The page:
Print Friendly, PDF & Email

If you suffer from back pain, you’re not alone: More than 26 million Americans aged 20 to 64 experience chronic back pain, according to the National Centers for Health Statistics. While ibuprofen and rest offer some help, natural treatments may provide lasting relief from back pain. These three alternative therapies improve your quality of life.

Chiropractic Care

Chiropractic care can alleviate your back pain as much as, if not more than, physical therapy, according to experts at the Duke University Medical Center. During an initial visit, a chiropractor will evaluate your spine and back muscles, make a diagnosis, and lay out a plan of care.

Treatments adjust your entire spine, realigning the spine to reduce inflammation, restore spinal length, and free trapped nerves.

Over the course of several visits, a chiropractor will make a series of spinal alignments using a combination of tools, props, and hands-on work. Many chiropractors will also suggest strengthening exercises that will help you return to full health.

Acupuncture

Back pain is among the top reasons that people seek acupuncture, and there is hard evidence that this ancient Chinese medicine is effective at mitigating chronic back pain.

On a first visit, an acupuncturist will talk with you about your medical history, current complaints, lifestyle, and diet. Using principles of Traditional Chinese Medicine, the acupuncturist will then stick very thin, fine needles into so-called trigger points. Just because there are needles involved does not make acupuncture painful. Aside from a pinch when the needle goes in, many patients feel no pain.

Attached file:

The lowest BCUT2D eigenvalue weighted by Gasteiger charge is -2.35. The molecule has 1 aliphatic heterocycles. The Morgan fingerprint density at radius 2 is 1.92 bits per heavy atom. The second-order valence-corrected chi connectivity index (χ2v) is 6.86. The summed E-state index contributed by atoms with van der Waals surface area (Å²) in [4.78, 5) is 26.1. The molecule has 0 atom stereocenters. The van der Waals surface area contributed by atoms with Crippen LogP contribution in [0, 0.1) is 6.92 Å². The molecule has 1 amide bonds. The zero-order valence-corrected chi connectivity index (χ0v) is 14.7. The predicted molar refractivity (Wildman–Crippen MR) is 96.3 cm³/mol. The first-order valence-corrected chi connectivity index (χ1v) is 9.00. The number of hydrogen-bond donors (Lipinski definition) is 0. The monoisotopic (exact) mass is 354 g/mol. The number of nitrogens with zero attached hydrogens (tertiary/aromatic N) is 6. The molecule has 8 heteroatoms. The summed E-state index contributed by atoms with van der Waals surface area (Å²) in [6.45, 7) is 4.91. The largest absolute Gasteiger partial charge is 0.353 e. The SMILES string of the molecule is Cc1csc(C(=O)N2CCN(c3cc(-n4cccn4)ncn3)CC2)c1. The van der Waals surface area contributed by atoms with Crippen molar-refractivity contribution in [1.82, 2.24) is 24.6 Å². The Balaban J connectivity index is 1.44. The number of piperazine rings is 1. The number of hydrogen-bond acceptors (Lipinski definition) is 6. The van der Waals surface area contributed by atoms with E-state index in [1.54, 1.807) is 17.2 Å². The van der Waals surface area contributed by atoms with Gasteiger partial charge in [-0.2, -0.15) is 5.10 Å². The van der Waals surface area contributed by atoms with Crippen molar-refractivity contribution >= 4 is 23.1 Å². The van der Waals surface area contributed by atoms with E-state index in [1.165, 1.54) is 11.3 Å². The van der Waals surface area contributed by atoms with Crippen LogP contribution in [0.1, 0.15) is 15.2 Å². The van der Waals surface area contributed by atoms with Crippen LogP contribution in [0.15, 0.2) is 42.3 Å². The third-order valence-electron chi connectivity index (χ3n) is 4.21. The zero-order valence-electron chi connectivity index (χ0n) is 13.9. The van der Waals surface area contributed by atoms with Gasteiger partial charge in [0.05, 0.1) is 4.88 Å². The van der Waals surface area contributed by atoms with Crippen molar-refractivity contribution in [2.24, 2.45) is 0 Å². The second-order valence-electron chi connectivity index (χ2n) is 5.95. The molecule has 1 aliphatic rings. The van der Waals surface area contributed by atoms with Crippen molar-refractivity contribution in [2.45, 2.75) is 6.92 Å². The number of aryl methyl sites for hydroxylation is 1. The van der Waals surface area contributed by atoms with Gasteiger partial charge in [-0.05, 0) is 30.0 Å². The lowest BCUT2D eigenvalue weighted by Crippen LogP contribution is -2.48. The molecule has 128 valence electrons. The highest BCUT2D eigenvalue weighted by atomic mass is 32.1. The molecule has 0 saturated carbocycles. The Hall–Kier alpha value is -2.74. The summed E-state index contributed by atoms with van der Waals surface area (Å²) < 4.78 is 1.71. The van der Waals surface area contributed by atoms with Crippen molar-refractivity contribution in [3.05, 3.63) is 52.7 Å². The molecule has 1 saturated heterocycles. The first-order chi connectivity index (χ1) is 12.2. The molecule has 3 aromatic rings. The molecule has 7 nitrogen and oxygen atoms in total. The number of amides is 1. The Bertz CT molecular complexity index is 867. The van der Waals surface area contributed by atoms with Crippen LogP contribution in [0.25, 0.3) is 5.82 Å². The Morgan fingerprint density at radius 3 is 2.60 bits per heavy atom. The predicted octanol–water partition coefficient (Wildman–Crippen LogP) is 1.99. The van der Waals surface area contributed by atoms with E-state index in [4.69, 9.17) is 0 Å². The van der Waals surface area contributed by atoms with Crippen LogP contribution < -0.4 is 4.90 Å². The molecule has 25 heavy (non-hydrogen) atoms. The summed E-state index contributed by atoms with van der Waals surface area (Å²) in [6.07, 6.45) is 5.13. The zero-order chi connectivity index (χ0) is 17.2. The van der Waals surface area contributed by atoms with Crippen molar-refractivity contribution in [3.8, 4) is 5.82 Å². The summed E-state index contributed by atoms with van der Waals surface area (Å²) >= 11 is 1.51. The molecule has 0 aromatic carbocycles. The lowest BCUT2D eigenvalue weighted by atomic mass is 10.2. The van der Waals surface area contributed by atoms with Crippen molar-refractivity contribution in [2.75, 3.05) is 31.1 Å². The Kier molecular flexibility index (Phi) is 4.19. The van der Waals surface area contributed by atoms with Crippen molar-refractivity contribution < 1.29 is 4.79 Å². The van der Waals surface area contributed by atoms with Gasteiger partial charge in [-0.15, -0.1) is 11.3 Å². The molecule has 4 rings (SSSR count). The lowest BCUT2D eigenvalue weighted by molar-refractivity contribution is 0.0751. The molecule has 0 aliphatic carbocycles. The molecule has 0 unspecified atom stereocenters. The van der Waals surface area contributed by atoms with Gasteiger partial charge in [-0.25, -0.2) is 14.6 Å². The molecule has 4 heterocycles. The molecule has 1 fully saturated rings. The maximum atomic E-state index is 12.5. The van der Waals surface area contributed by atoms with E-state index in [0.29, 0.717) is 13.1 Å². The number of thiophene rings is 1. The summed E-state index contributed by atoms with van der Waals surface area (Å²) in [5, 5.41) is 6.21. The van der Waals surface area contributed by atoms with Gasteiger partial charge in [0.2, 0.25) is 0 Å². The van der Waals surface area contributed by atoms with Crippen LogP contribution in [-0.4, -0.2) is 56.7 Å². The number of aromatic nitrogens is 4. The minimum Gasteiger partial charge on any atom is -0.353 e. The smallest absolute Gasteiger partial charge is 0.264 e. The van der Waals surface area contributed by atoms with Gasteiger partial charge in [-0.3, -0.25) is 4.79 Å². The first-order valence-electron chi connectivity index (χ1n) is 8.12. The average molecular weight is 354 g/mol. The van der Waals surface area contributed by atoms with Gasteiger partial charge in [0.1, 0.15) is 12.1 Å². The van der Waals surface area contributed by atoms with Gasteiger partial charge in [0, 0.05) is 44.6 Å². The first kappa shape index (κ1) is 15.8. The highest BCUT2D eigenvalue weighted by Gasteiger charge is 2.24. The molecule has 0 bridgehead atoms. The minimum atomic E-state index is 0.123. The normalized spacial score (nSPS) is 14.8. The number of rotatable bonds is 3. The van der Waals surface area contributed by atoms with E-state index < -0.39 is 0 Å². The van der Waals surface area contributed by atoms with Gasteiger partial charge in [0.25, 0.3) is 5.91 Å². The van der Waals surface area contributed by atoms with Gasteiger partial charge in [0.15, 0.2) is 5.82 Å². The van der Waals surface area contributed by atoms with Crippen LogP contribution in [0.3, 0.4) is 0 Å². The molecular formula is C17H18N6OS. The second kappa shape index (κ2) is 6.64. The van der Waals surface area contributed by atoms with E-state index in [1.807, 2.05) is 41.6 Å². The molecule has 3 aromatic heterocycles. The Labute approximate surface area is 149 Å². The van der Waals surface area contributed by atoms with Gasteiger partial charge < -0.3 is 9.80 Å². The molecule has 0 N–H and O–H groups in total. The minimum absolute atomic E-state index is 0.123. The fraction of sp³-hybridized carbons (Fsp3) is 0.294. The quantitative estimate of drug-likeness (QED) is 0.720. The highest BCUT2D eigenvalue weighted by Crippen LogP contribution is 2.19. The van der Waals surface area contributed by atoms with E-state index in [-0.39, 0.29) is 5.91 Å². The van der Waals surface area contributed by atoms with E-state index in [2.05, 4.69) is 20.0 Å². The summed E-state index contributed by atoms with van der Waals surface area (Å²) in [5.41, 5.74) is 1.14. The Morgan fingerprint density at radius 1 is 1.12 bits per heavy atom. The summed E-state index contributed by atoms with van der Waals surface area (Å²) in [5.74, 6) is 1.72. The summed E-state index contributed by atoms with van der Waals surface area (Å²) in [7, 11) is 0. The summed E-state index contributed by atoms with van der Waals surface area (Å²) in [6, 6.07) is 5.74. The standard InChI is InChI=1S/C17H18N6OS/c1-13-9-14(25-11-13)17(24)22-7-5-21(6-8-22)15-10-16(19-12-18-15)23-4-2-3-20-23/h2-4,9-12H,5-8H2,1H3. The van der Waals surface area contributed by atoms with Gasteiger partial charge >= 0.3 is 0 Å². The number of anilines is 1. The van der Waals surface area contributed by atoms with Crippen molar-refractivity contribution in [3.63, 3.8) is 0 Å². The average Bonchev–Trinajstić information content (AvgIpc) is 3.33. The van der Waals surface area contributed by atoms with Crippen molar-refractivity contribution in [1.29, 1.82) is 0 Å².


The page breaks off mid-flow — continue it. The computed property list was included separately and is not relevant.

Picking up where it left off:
Once you’re needled up, you will typically relax for anywhere from 15 minutes to one hour. Needling promotes the release of endorphins, which block pain signals. Most patients find short-term relief after the visit and lasting relief with continued care.

Rolfing

Popular during the 1970s, the rough bodywork form of Rolfing is making a comeback. Named for its founder, Rolfing manipulates the body’s fascia — connective tissue that surrounds muscles and organs — to lengthen, loosen, and restructure muscles.

Many describe the treatments as somewhat painful but effective at treating conditions including back pain. If you feel like you’ve tried everything to treat your back pain, you may want to try this technique, which has been endorsed by Dr. Oz.

Before seeking natural treatment for back pain, check to see whether your health insurance covers these therapies. Many insurance providers have some type of complementary care coverage, which can help you save on the care you need to curb back pain.

Leave a Reply

avatar
  Subscribe  
Notify of



Oh, we are all about…

  • Cheer Up KitCheer Up Kit
    by Dee Dee Know somebody who is feeling a little …



Ten ‘Never Leave Them Out’ Traveler’s Checklist Items

There is nothing worse than finding yourself overseas on that “dream vacation” and suddenly realize that the dream is now a nightmare. Plan carefully because it will not do to run off to Africa on safari at a moment’s notice, trusting in a lucky rabbit’s foot keychain for protection. Sure, grabbing a passport and mosquito repellent will get you there, but you can’t imagine the inconveniences that arise without the items below. The following will tip the scales in your favor.